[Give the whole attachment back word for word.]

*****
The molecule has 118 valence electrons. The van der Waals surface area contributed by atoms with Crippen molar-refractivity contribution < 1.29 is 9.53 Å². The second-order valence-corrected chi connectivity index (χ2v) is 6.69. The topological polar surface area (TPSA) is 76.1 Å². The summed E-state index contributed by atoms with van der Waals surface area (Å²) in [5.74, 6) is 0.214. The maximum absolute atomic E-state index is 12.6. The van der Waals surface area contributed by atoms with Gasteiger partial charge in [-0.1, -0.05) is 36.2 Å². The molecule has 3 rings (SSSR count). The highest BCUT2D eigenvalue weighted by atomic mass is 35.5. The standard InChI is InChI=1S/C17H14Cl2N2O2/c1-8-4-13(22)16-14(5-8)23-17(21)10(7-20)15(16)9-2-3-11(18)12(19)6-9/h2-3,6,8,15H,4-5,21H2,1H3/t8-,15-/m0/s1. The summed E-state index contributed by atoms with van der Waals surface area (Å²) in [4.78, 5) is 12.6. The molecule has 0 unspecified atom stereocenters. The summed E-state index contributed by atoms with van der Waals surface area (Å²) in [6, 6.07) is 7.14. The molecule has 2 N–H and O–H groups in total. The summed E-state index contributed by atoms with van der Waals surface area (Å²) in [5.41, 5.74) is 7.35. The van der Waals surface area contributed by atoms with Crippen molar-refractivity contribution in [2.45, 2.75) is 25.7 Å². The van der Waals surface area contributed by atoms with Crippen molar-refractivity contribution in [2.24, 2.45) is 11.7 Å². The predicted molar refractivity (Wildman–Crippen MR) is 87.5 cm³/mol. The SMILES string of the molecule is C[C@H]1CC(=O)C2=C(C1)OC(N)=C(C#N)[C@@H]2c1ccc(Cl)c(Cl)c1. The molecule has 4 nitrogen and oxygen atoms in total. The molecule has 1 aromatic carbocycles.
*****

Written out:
The molecule has 118 valence electrons. The van der Waals surface area contributed by atoms with Crippen molar-refractivity contribution < 1.29 is 9.53 Å². The second-order valence-corrected chi connectivity index (χ2v) is 6.69. The topological polar surface area (TPSA) is 76.1 Å². The summed E-state index contributed by atoms with van der Waals surface area (Å²) in [5.74, 6) is 0.214. The maximum absolute atomic E-state index is 12.6. The van der Waals surface area contributed by atoms with Gasteiger partial charge in [-0.1, -0.05) is 36.2 Å². The molecule has 3 rings (SSSR count). The highest BCUT2D eigenvalue weighted by atomic mass is 35.5. The standard InChI is InChI=1S/C17H14Cl2N2O2/c1-8-4-13(22)16-14(5-8)23-17(21)10(7-20)15(16)9-2-3-11(18)12(19)6-9/h2-3,6,8,15H,4-5,21H2,1H3/t8-,15-/m0/s1. The summed E-state index contributed by atoms with van der Waals surface area (Å²) in [4.78, 5) is 12.6. The molecule has 0 unspecified atom stereocenters. The summed E-state index contributed by atoms with van der Waals surface area (Å²) in [6, 6.07) is 7.14. The molecule has 2 N–H and O–H groups in total. The summed E-state index contributed by atoms with van der Waals surface area (Å²) in [5.41, 5.74) is 7.35. The van der Waals surface area contributed by atoms with Crippen molar-refractivity contribution in [2.45, 2.75) is 25.7 Å². The van der Waals surface area contributed by atoms with Crippen molar-refractivity contribution in [2.24, 2.45) is 11.7 Å². The predicted molar refractivity (Wildman–Crippen MR) is 87.5 cm³/mol. The SMILES string of the molecule is C[C@H]1CC(=O)C2=C(C1)OC(N)=C(C#N)[C@@H]2c1ccc(Cl)c(Cl)c1. The molecule has 4 nitrogen and oxygen atoms in total. The molecule has 1 aromatic carbocycles.